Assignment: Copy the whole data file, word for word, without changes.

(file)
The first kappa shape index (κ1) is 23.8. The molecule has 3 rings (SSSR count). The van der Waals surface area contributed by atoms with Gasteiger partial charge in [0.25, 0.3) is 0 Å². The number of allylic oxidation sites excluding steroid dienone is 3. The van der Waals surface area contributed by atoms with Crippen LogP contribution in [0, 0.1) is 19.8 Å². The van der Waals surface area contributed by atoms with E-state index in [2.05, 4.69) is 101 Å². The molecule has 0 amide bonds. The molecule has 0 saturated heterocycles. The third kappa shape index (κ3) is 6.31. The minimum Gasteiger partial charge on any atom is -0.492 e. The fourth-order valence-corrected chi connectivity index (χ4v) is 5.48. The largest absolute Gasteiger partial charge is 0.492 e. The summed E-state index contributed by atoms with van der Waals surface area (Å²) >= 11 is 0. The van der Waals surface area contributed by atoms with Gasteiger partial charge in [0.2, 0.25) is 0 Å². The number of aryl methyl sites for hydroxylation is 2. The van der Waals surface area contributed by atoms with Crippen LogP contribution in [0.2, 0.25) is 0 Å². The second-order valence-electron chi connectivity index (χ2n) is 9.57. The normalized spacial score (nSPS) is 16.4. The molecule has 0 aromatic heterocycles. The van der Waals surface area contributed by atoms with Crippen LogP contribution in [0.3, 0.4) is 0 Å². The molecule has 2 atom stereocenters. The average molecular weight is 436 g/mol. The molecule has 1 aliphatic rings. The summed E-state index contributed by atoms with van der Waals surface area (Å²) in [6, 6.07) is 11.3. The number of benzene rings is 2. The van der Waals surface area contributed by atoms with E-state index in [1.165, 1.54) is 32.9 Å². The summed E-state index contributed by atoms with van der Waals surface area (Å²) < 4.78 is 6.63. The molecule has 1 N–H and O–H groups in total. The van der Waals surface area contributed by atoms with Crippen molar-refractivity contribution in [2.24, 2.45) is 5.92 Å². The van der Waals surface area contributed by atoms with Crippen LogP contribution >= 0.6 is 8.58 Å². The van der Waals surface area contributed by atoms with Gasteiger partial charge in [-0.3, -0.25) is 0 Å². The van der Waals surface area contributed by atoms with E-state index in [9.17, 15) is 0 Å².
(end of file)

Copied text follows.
The first kappa shape index (κ1) is 23.8. The molecule has 3 rings (SSSR count). The van der Waals surface area contributed by atoms with Gasteiger partial charge in [0.25, 0.3) is 0 Å². The number of allylic oxidation sites excluding steroid dienone is 3. The van der Waals surface area contributed by atoms with Crippen LogP contribution in [0, 0.1) is 19.8 Å². The van der Waals surface area contributed by atoms with E-state index in [2.05, 4.69) is 101 Å². The molecule has 0 amide bonds. The molecule has 0 saturated heterocycles. The third kappa shape index (κ3) is 6.31. The minimum Gasteiger partial charge on any atom is -0.492 e. The fourth-order valence-corrected chi connectivity index (χ4v) is 5.48. The largest absolute Gasteiger partial charge is 0.492 e. The summed E-state index contributed by atoms with van der Waals surface area (Å²) >= 11 is 0. The van der Waals surface area contributed by atoms with Gasteiger partial charge in [0.2, 0.25) is 0 Å². The number of aryl methyl sites for hydroxylation is 2. The van der Waals surface area contributed by atoms with Crippen LogP contribution in [0.2, 0.25) is 0 Å². The second-order valence-electron chi connectivity index (χ2n) is 9.57. The normalized spacial score (nSPS) is 16.4. The molecule has 0 aromatic heterocycles. The van der Waals surface area contributed by atoms with Crippen LogP contribution in [0.3, 0.4) is 0 Å². The molecule has 2 atom stereocenters. The average molecular weight is 436 g/mol. The molecule has 1 aliphatic rings. The summed E-state index contributed by atoms with van der Waals surface area (Å²) in [6, 6.07) is 11.3. The number of benzene rings is 2. The van der Waals surface area contributed by atoms with E-state index in [1.165, 1.54) is 32.9 Å². The summed E-state index contributed by atoms with van der Waals surface area (Å²) < 4.78 is 6.63. The molecule has 1 N–H and O–H groups in total. The van der Waals surface area contributed by atoms with Crippen molar-refractivity contribution in [2.24, 2.45) is 5.92 Å². The van der Waals surface area contributed by atoms with Crippen LogP contribution >= 0.6 is 8.58 Å². The van der Waals surface area contributed by atoms with Gasteiger partial charge in [-0.3, -0.25) is 0 Å². The van der Waals surface area contributed by atoms with E-state index in [9.17, 15) is 0 Å².